The co-founder of Microsoft Corporation and the billionaire philanthropist Bill Gates has teamed up with a group of philanthropists, companies, and governments to launch a new climate financing program – Breakthrough Energy Catalyst. The program aims to boost investments in clean technologies that are critical for the energy transition to eliminate greenhouse gas emissions by 2050. The program also focuses on accelerating innovation in clean energy projects to ensure the costs decline.
Breakthrough Energy Catalyst has identified four key areas for investments – long-duration energy storage, sustainable aviation fuels, direct air capture of carbon dioxide, and green hydrogen.
According to the Catalyst group, these new technologies are ready to be deployed but are unable to draw investors. The group feels that a relatively moderate inflow of funds in these new technologies could get things rolling for the sectors.
The group suggests that, firstly, long-duration energy storage has the potential solution to intermittency in renewable energy generation, turning renewables into round-the-clock resources. Solving the issue of intermittency of wind and solar can maximize the utilization of renewable energy sources and increase the penetration of these technologies within energy infrastructures.
Aviation is recognized as a sector where emissions are hard to abate. This could change with the wider adoption of sustainable aviation fuel, which could power cargo planes and large passenger jets. These are otherwise too heavy to be powered by batteries.
Direct air capture is a key carbon removal option to capture CO2 from the atmosphere. A cheaper way of doing so could realize the zero-by-2050 goal faster.
Finally, the group points at green hydrogen as a critical contributor in decarbonizing strategies, as it is more powerful than batteries. However, when made following protocols to curb greenhouse gases, they turn out to be expensive.
Breakthrough Energy Catalyst aims to demonstrate how global decision-makers can finance, produce, and buy the new solutions that will underpin a low-carbon economy. Its end goal is to make green products follow the same cycle of early adoption, innovation, and cost reductions that made solar power affordable and accessible.
Through Breakthrough Energy Catalyst, energy-intensive sectors will be able to invest in a large refinery that produces a high volume of sustainable fuel and buy fuel there. The group suggests that as the plant meets its goal, the cost of building subsequent plants will drop. With more refineries coming up, the volume of available fuel will go up and the price will come down. This will make it more attractive to buyers and bring in more innovative companies into the market. The model is thus expected to scale up, feels the group.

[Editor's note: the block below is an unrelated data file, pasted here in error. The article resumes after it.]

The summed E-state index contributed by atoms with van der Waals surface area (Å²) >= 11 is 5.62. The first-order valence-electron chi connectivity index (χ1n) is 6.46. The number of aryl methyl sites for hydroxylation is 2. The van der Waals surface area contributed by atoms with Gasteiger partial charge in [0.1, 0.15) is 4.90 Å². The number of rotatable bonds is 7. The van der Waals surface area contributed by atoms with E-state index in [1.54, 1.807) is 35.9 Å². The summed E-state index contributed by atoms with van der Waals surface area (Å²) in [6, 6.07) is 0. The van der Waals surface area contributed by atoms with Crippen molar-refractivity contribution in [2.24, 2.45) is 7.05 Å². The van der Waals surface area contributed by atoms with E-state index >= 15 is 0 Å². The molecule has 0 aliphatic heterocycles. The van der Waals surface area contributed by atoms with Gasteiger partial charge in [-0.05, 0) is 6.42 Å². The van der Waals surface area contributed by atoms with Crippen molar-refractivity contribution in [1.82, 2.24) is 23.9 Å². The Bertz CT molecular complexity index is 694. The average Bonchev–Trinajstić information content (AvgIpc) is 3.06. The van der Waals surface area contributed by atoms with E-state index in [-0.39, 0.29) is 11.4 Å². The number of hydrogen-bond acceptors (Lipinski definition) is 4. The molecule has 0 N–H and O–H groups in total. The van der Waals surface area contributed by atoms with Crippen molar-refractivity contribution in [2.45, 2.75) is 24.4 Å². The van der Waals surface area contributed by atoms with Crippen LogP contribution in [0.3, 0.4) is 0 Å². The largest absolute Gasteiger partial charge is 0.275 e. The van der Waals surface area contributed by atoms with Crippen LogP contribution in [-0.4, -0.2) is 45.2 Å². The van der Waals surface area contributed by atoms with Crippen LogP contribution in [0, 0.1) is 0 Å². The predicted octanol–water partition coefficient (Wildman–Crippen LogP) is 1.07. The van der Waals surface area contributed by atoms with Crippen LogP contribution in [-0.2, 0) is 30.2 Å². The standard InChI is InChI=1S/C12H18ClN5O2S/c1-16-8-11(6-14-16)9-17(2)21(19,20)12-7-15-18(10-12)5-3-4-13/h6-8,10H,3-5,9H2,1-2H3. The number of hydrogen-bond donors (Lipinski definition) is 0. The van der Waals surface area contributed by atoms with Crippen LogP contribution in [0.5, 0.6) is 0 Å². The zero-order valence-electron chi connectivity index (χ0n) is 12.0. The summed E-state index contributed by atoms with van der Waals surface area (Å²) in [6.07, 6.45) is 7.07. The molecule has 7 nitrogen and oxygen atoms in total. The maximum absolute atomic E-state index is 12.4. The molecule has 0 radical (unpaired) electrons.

Towards this end, Breakthrough Energy Catalyst and its nonprofit partner CDP are creating a tool to allow those investing in Breakthrough Energy Catalyst to calculate how much their funding will cut more emissions. This mechanism could lead to investing in clean-energy projects becoming a competitive advantage.
An interactive version of the tool is expected to be launched at the COP26 in Glasgow. CDP is slated to publish a report in September, elaborating on how the tool will work.
Breakthrough Energy Catalyst will reportedly fund its first projects next year, and its first major funding partnership has already been announced by the propagators. Over the next five years, the European Commission and Breakthrough Energy Catalyst will bring in a total of $1 billion to build large-scale, commercial demonstration projects in Europe in partnership with the European Investment Bank.
The investments would address the four areas of potential growth discussed earlier. The group aims to reduce the costs of these approaches, get them deployed faster, and help deliver on the European Union’s ambitious climate goals. The group is likely to announce more such partnerships towards the end of the year.
Green hydrogen has been steadily drawing interest from investors and researchers.
Earlier this year, a consortium comprising ITM Power, Siemens Gamesa Renewable Energy, Orsted, and Element Energy was awarded €5 million (~$5.89 million) in funding to explore the feasibility of offshore hydrogen production.
Mercom has also reported how hydrogen harnessed from ocean water can solve India’s energy storage challenges.
Arjun Joshi is a staff reporter at Mercom India. Before joining Mercom, he worked as a technical writer for enterprise resource software companies based in India and abroad. He holds a bachelor’s degree in Journalism, Psychology, and Optional English from Garden City University, Bangalore. More articles from Arjun Joshi.